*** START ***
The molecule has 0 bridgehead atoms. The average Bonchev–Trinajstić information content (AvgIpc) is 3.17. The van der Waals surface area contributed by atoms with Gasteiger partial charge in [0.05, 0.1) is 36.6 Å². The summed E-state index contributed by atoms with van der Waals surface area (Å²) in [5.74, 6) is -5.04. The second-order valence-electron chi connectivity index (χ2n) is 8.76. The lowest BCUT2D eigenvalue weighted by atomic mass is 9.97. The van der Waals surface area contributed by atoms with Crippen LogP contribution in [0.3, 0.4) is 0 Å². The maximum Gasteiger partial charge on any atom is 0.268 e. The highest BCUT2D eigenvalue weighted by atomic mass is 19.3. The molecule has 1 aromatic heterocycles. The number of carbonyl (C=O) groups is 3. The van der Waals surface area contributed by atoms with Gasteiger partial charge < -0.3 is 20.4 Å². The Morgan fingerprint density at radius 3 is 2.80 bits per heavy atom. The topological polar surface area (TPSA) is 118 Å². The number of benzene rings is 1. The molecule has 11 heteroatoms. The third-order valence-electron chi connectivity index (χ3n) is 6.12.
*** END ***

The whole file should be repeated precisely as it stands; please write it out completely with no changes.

The molecule has 0 bridgehead atoms. The average Bonchev–Trinajstić information content (AvgIpc) is 3.17. The van der Waals surface area contributed by atoms with Gasteiger partial charge in [0.05, 0.1) is 36.6 Å². The summed E-state index contributed by atoms with van der Waals surface area (Å²) in [5.74, 6) is -5.04. The second-order valence-electron chi connectivity index (χ2n) is 8.76. The lowest BCUT2D eigenvalue weighted by atomic mass is 9.97. The van der Waals surface area contributed by atoms with Crippen LogP contribution in [0.3, 0.4) is 0 Å². The maximum Gasteiger partial charge on any atom is 0.268 e. The highest BCUT2D eigenvalue weighted by atomic mass is 19.3. The molecule has 1 aromatic heterocycles. The number of carbonyl (C=O) groups is 3. The van der Waals surface area contributed by atoms with Gasteiger partial charge < -0.3 is 20.4 Å². The Morgan fingerprint density at radius 3 is 2.80 bits per heavy atom. The topological polar surface area (TPSA) is 118 Å². The number of benzene rings is 1. The molecule has 11 heteroatoms. The third-order valence-electron chi connectivity index (χ3n) is 6.12.